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The public's attitude towards the school can perhaps be best summarised in the words that the Chairman who has to make a decision on Patrick Fernman when he was brought before the courts. We need to remember that Greenslade School, at the time, was a very progressive and radical school with very strange ideas compared to the traditional notion of schooling. Therefore the school attracted lots of suspicion and distrust because of this stance towards education. Consider what the Chairman says:
His voice was harsh and cuttingly sarcastic as he referred to the evils of "free discipline" in general and the particular practice of it at "a certain school in this vicinity." In his opinion such schools were the brood-pens of delinquency...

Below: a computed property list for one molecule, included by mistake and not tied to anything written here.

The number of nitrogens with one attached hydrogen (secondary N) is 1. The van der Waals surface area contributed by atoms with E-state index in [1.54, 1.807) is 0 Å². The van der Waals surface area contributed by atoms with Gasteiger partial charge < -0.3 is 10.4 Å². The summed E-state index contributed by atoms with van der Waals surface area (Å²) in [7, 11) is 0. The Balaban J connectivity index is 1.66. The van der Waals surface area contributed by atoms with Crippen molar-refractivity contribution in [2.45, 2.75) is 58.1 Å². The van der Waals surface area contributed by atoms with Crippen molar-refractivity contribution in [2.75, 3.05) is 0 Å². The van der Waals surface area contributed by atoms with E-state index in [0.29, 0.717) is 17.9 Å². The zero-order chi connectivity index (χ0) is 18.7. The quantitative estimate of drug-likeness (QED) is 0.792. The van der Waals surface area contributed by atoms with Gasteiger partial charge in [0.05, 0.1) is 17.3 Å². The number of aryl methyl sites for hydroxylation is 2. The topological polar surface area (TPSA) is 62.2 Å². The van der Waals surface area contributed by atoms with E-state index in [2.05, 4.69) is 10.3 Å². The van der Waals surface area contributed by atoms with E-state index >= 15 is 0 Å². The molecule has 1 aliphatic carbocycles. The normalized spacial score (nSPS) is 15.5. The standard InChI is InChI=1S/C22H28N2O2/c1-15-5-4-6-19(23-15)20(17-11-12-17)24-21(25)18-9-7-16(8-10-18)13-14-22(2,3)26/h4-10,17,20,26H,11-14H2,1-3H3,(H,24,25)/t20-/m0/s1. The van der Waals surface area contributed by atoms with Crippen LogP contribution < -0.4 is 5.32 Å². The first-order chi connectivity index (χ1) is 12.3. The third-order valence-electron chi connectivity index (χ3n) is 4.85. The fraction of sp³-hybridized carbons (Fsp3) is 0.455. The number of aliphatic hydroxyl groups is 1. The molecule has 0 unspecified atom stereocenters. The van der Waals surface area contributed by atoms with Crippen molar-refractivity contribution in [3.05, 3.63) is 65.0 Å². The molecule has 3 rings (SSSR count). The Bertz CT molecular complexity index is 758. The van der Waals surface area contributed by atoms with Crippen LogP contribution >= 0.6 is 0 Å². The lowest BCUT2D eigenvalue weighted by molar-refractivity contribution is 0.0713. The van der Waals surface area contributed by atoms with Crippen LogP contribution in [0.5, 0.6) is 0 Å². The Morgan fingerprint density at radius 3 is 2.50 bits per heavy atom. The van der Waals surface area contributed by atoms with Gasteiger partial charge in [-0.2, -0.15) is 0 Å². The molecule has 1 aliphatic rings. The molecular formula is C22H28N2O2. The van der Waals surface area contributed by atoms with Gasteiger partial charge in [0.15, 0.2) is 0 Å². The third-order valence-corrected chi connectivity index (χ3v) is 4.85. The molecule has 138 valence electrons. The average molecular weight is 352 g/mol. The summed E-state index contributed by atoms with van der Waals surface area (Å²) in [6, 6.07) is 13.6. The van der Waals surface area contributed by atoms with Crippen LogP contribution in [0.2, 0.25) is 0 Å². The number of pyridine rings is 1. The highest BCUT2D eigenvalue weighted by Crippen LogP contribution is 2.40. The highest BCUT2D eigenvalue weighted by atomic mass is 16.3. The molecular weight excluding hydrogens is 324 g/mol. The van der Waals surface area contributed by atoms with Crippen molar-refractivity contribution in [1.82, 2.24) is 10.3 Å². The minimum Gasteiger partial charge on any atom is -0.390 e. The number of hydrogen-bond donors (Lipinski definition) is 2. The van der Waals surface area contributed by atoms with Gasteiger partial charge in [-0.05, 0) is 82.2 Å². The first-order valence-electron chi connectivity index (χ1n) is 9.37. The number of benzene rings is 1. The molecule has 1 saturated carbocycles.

The attitude of the Chairman therefore clearly presents the suspicion that the public at large had of Greenslade School and the progressive methods of education and pedagogy that it sought to pioneer.
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